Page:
"The whole time you're
operating as a journalist you're considering the PCC code at every level," he says.
The Leveson inquiry has now broken for lunch.
Leveson Inquiry: Transcript of Daniel
Sanderson's evidence, 15 December 2011
In response to the numbered questions set out in the letter
from the Leveson Inquiry dated 2nd December 2011. 1. Please explain exactly how NoW obtained a
copy of Dr Kate McCann's diary: you are not required to name any sources, but you are required to identify the precise
provenance of the diary, explain the circumstances in which NoW received it, and confirm (if it be the case) that
it was of the original which had been seized by the Portuguese authorities.
A story appeared in The Sun
newspaper on July 28, 2008, which said that extracts of Kate McCann's diary had emerged in Portugal, covering the first
weeks after her daughter Madeleine disappeared.
In the article there were two extracts that Mrs McCann had made
in her diary.
I was asked by my news editor lan Edmondson to track down the person who was in possession of the
diary and was leaking extracts of it in Portugal.
After Mr Edmondson agreed, I called several newspapers in Portugal
to ascertain who had the diary.
I was put in touch with a journalist in Portugal who confirmed that they were in
possession of a copy of the diary and were willing to sell it to the NoW for, if my memory serves me correctly, 18,000 Euros.
I believe the newspaper agreed to pay something like 9,000 Euros immediately and the rest on publication of the story.
The purchase was authorised by Mr Edmondson.
I liaised with Mr Edmondson and was told to ask a freelance journalist
called Gerard Couzens, who is based in Spain, to travel to Portugal to meet the journalist and collect the diary.
From there my involvement ended until the diary reached the offices of the NoW.
My understanding is that Mr Edmondson
took control of the diary's delivery to our offices.
I believe that Mr Couzens met the journalist on Friday
September 5, 2008 in Portugal and paid her Euro 9,000 for a copy of the diary.
It's my understanding that Mr
Couzens delivered the diary to the NoW's offices on Saturday September 6, 2008.
I was first made aware that
the newspaper had the document when I returned to the office after the weekend on Tuesday September 9, 2008.
Edmondson showed me the diary that morning.
It did not appear to be the original diary, but a copy that had been
translated from English into Portuguese.
2. Was the copy NoW obtained in English or Portuguese?
The NoW copy was in Portuguese. 3. What steps, if any, did you take to establish its authenticity and that it was a document which you were
entitled to possess?
Over the course of the working week commencing on Tuesday September 9th 2008, I organised
for the diary to be translated back into English using a London-based translation service (I cannot recall the name).
It was a laborious task and the final section was completed on Friday September 12, 2008 - two days before the story was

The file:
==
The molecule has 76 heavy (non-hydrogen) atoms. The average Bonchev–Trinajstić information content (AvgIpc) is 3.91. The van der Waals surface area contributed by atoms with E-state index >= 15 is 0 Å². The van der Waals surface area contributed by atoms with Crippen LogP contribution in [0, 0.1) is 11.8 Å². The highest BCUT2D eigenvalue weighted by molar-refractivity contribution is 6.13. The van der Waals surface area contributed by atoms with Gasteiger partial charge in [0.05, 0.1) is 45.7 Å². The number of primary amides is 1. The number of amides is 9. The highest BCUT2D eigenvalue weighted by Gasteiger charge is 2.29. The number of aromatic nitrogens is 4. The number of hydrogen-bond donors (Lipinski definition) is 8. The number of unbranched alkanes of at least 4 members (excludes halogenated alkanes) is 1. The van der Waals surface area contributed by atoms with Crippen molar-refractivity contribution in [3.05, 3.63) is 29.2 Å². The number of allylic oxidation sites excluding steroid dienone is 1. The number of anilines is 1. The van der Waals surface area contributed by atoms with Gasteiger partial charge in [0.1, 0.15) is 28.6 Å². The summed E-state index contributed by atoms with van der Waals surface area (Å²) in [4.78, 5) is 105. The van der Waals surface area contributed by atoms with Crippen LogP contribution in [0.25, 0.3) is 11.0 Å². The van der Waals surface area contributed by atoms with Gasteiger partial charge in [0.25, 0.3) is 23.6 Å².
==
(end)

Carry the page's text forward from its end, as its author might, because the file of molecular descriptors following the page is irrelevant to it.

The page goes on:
I spent the week writing the story as and when sections had been successfully translated.
terms of its authenticity, we approached the diary from the viewpoint that it was a fake. We had to cross check every entry
against our online cuttings system to check that each entry was correct and the diary was genuine.
if there was an entry where it said the McCanns had met The Pope that day, I had to check in cuttings that newspapers had
reported that the McCanns had indeed met The Pope on the corresponding date.
My understanding of the situation
was that the news editor, Mr Edmondson, would also confirm with the McCann’s press spokesman Clarence Mitchell that
the diary was genuine. 4. What was paid for the diary and to whom?
I believe 18,000
Euros were paid to the Portuguese journalist (the P J). It was paid in two parts; 9,000 Euros up front and 9,000 Euros on
publication. I can't be certain of this figure, but it is certainly a fairly accurate estimate. I am aware of the approximate
figure because that is the price that had been agreed with the PJ in my initial phone conversations with the PJ. The PJ set
the price, which I had communicated to Mr Edmondson. Mr Edmondson then authorised both payments to the source. The PJ then
contacted me after publication to organise the second payment, which was authorised by Mr Edmondson. 5.
By what reasoning process did you and others at News International (whom the Inquiry requires you to identify) deem it appropriate
to publish extracts from the diary given its the obvious privacy implications, including the fact that you knew or must have
know that the diary was confidential (if it is your position that you did not know this, please explain its basis)?
In order to answer this question, I need to explain how a national newspaper works. As a reporter, I reported to my line
manager Mr Edmondson, the news editor or assistant editor (news) as was his official title. Mr Edmondson reported to the editor,
Colin Myler, and other senior executives.
Once I had obtained the diary, obviously there were a number of discussions
between myself and Mr Edmondson as to how the piece should be written sensitively.
Then after I had written it, the decision to publish ultimately rested with Mr Myler.
I feel that it is appropriate to note that in my role as a reporter, I did not have any say as to whether the story
But I think in terms of considering it being appropriate to publish Mrs McCann's diary and the
obvious considerations over privacy, the view taken by senior executives was that there were all sorts of false allegations
being made about the McCanns and they really were being pilloried in the press, that this account gave a true picture of the
McCanns and dispelled some of the lies being written about them.
The NoW had always been wholly supportive of the
McCanns' search for their daughter. Two weeks after she went missing in 2007, the newspaper teamed up with wealthy businessmen